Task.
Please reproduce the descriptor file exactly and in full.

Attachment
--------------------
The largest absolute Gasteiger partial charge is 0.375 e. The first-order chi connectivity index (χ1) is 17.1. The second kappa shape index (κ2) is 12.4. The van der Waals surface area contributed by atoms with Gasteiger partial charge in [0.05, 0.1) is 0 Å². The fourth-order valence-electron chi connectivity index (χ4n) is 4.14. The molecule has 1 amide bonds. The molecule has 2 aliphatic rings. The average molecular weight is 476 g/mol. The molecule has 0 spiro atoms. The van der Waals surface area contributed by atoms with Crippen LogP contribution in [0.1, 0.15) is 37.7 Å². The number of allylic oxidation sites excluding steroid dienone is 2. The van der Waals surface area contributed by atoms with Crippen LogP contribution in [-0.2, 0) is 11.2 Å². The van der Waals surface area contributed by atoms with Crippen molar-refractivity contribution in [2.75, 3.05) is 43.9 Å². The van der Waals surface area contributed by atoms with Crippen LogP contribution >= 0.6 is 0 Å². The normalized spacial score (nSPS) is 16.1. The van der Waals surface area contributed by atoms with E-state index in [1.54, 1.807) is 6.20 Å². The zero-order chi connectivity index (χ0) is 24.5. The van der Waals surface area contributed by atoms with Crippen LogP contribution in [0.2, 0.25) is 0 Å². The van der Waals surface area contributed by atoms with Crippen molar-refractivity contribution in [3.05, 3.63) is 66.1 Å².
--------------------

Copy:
The largest absolute Gasteiger partial charge is 0.375 e. The first-order chi connectivity index (χ1) is 17.1. The second kappa shape index (κ2) is 12.4. The van der Waals surface area contributed by atoms with Gasteiger partial charge in [0.05, 0.1) is 0 Å². The fourth-order valence-electron chi connectivity index (χ4n) is 4.14. The molecule has 1 amide bonds. The molecule has 2 aliphatic rings. The average molecular weight is 476 g/mol. The molecule has 0 spiro atoms. The van der Waals surface area contributed by atoms with Crippen LogP contribution in [0.1, 0.15) is 37.7 Å². The number of allylic oxidation sites excluding steroid dienone is 2. The van der Waals surface area contributed by atoms with Crippen LogP contribution in [-0.2, 0) is 11.2 Å². The van der Waals surface area contributed by atoms with Crippen molar-refractivity contribution in [2.75, 3.05) is 43.9 Å². The van der Waals surface area contributed by atoms with Crippen LogP contribution >= 0.6 is 0 Å². The normalized spacial score (nSPS) is 16.1. The van der Waals surface area contributed by atoms with E-state index in [1.54, 1.807) is 6.20 Å². The zero-order chi connectivity index (χ0) is 24.5. The van der Waals surface area contributed by atoms with Crippen LogP contribution in [0.2, 0.25) is 0 Å². The van der Waals surface area contributed by atoms with Crippen molar-refractivity contribution in [3.05, 3.63) is 66.1 Å².